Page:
About a month ago, a close relative of mine (we'll call her Samantha) had a baby girl (we'll call her Christina). Both mom and baby handled the delivery well and were recovering happily in the maternity ward at the hospital. Samantha had decided, along with her husband, that they were going to breastfeed Christina, a relatively insignificant decision in most instances, but one that would come into play during their second night at the hospital.
About a month ago, a close relative of mine (we’ll call her Samantha) had a baby girl (we’ll call her Christina). Both mom and baby handled the delivery well and were recovering happily in the maternity ward at the hospital. Samantha had decided, along with her husband, that they were going to breastfeed Christina, a relatively insignificant decision in most instances, but one that would come into play during their second night at the hospital.
During the night, while Samantha was sleeping in her room and Christina was sleeping in the nursery, one of the nurses got Christina, brought her into the recovery room, checked the ankle band on baby and mom, and left the room. Mom held the baby for a bit, got a bottle ready, and started to feed her…that’s right, got a bottle ready for a breast-fed baby! It seems the nurse’s aged eyes mistook the last number on Christina’s ankle band (an 8) for the same last number on a different mom’s wristband (a 0), after somehow mistakenly taking Christina into the wrong room!
Samantha and her husband weren’t all that concerned that Christina had received a little bit of formula (probably less than an ounce), which really was the extent of the damage caused by the mix up, as the other mom quickly came to realize that she wasn’t feeding her own baby. But as the father of two young children, I can only imagine how scared, shocked, confused, and down-right pissed off both sets of parents must have been when they learned what had happened.
Those first few days that a mother spends with her baby in the hospital are a crucial bonding time; can you imagine looking down as you feed a baby and realize it’s not yours? The questions that must have gone through her head must’ve been numerous: “Where’s my baby?” “Is someone else breastfeeding her?” “Whose baby is this?” “How did she end up in my room?” “How could the nurse not know she wasn’t my baby?”
Or can you imagine being awoken in the middle of the night by hospital staff to be told that your newborn was just brought to the wrong room, held by the wrong mom, and fed in the wrong manner, all at a time that’s emotional enough for new parents? I certainly can’t! Further, what if Samantha and her husband were firmly against formula feeding?
And trying to grasp the answers to these questions is the least of the issue here. What if Christina had been brought to the wrong mom right before being released to go home? How long would it have been before the mix-up was realized? How long would the other mom’s baby have sat alone in the nursery? How long would Samantha have sat in her recovery room wondering where the hell her baby was?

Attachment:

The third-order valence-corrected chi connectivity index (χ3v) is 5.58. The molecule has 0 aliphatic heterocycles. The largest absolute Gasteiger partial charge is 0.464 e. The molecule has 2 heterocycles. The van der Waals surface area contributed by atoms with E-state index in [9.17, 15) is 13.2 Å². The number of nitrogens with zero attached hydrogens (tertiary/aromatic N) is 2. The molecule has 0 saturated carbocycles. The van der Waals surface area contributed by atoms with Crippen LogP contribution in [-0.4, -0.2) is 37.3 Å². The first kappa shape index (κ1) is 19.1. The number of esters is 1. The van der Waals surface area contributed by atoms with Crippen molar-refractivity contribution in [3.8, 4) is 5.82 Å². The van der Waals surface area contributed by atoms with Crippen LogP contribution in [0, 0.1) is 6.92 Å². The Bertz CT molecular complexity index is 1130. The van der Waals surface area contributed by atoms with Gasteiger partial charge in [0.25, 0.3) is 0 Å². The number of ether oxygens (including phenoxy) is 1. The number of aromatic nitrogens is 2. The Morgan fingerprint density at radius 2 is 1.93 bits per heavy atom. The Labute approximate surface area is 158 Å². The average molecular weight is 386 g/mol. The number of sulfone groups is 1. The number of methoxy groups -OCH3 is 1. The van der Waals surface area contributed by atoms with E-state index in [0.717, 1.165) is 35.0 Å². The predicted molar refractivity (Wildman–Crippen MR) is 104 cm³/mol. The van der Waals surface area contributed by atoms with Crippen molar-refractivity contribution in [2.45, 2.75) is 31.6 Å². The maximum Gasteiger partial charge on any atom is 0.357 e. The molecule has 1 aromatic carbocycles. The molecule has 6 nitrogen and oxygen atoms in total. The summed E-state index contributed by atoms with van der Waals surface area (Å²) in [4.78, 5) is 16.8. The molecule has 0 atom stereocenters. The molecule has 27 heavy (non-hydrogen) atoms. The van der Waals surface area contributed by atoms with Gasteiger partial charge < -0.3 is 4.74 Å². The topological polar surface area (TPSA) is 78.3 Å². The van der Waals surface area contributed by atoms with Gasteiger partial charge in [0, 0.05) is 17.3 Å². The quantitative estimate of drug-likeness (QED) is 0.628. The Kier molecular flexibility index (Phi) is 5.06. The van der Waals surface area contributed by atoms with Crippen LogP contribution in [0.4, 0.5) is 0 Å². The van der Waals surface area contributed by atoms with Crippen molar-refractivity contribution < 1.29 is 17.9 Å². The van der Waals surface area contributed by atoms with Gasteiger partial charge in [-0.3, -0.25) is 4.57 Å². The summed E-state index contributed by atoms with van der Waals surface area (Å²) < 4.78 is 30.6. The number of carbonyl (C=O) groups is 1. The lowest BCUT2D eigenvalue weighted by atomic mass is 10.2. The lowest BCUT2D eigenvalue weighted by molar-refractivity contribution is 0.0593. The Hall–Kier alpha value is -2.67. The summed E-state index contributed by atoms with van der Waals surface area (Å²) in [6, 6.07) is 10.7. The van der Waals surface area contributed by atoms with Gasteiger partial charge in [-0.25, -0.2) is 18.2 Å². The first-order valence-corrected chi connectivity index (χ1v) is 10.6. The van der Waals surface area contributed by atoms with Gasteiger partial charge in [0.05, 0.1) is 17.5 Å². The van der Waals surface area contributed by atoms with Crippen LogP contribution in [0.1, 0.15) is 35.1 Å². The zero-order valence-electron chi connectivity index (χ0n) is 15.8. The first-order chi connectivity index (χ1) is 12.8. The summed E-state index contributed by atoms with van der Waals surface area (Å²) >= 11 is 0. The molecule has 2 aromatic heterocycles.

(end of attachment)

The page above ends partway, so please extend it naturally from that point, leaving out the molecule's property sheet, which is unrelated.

All of this could’ve been avoided if the current standard at most hospitals wasn’t to rely on visual confirmation of ridiculously small text, which frankly isn’t carried out every time the baby is transferred between the nursery and the mother’s room—in my experience and that of my friends and family. Sure, many hospitals also attach an alarm to baby’s ankles to make sure they aren’t taken from the nursery without being with the right parents. But this assumes that the right baby is with the right parents when that alarm is taken off just prior to release from the hospital.
Could this alarm system not be adapted to verify when a baby has been brought to the correct mother’s room? The same sensors used on the exit doors could be installed at the doors over every mother’s room, perhaps signaling a single beep when the baby is entering the right room and sounding alarm or causing a flashing light on the ankle alarm when not.
What about a digital system using bar codes? It’s already widely used for prescriptions administered in the hospital. The nurse could scan the baby’s ankle and then the mom’s right before leaving the baby in the mom’s recovery room. Or a scanner could be installed in the doorway—having been set to read the same number on both the mother’s and baby’s bands—that would scan the band when the baby is brought to and from the room, and also to and from the nursery, keeping track of his or her whereabouts and alerting staff when a baby has been released from the nursery but not brought into the mother’s room for a given time (say, two minutes).
Now, the prices and creation of these solutions is certainly beyond my grasp. I’ll leave that up to the HIT vendors and hospital administrators to advance upon the few already-issued patents for a "Infant and parent matching and security system and method of matching infant and parent" and "Systems and methods for tagging and identification"—I guess I’m not alone in my thinking. But I’m counting on you, the practicing healthcare professional, to help get the point across that a HIT solution is needed to avoid such potentially serious—not to mention lawsuit-inducing—situations.
As always, I welcome your comments. Thanks for reading!